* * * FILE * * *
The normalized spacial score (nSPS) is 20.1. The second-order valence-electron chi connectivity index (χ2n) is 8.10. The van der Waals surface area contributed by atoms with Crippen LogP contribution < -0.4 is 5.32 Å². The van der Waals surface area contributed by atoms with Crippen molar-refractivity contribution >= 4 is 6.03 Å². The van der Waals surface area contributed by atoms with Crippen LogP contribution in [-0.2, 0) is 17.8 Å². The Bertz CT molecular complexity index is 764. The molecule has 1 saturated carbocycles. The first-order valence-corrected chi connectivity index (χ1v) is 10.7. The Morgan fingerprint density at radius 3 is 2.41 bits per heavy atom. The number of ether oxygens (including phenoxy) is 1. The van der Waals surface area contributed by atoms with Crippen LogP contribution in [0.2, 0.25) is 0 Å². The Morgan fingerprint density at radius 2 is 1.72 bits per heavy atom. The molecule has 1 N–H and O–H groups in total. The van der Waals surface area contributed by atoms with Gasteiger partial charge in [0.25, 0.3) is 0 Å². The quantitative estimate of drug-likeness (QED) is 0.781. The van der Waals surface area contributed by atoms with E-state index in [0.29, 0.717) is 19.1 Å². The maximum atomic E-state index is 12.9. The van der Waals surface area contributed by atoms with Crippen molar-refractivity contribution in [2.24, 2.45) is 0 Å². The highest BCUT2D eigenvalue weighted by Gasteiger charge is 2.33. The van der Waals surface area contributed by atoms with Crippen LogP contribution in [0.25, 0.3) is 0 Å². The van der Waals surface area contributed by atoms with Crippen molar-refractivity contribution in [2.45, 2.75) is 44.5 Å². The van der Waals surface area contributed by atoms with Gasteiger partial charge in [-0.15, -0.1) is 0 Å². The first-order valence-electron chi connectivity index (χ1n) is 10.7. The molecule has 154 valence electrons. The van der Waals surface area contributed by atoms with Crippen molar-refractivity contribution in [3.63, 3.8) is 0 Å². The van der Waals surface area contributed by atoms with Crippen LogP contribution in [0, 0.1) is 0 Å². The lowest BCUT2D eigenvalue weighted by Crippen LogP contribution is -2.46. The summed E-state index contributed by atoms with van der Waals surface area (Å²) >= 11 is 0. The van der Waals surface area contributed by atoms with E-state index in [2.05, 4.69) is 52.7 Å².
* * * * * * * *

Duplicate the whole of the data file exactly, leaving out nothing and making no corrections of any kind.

The normalized spacial score (nSPS) is 20.1. The second-order valence-electron chi connectivity index (χ2n) is 8.10. The van der Waals surface area contributed by atoms with Crippen LogP contribution < -0.4 is 5.32 Å². The van der Waals surface area contributed by atoms with Crippen molar-refractivity contribution >= 4 is 6.03 Å². The van der Waals surface area contributed by atoms with Crippen LogP contribution in [-0.2, 0) is 17.8 Å². The Bertz CT molecular complexity index is 764. The molecule has 1 saturated carbocycles. The first-order valence-corrected chi connectivity index (χ1v) is 10.7. The Morgan fingerprint density at radius 3 is 2.41 bits per heavy atom. The number of ether oxygens (including phenoxy) is 1. The van der Waals surface area contributed by atoms with Crippen LogP contribution in [0.2, 0.25) is 0 Å². The Morgan fingerprint density at radius 2 is 1.72 bits per heavy atom. The molecule has 1 N–H and O–H groups in total. The van der Waals surface area contributed by atoms with Gasteiger partial charge in [0.25, 0.3) is 0 Å². The quantitative estimate of drug-likeness (QED) is 0.781. The van der Waals surface area contributed by atoms with E-state index in [0.29, 0.717) is 19.1 Å². The maximum atomic E-state index is 12.9. The van der Waals surface area contributed by atoms with Crippen molar-refractivity contribution in [2.24, 2.45) is 0 Å². The highest BCUT2D eigenvalue weighted by Gasteiger charge is 2.33. The van der Waals surface area contributed by atoms with Crippen LogP contribution in [0.25, 0.3) is 0 Å². The van der Waals surface area contributed by atoms with Crippen molar-refractivity contribution in [2.45, 2.75) is 44.5 Å². The van der Waals surface area contributed by atoms with Gasteiger partial charge in [-0.15, -0.1) is 0 Å². The first-order valence-electron chi connectivity index (χ1n) is 10.7. The molecule has 154 valence electrons. The van der Waals surface area contributed by atoms with Crippen molar-refractivity contribution in [3.63, 3.8) is 0 Å². The van der Waals surface area contributed by atoms with Crippen LogP contribution in [0, 0.1) is 0 Å². The lowest BCUT2D eigenvalue weighted by Crippen LogP contribution is -2.46. The summed E-state index contributed by atoms with van der Waals surface area (Å²) >= 11 is 0. The van der Waals surface area contributed by atoms with E-state index in [2.05, 4.69) is 52.7 Å².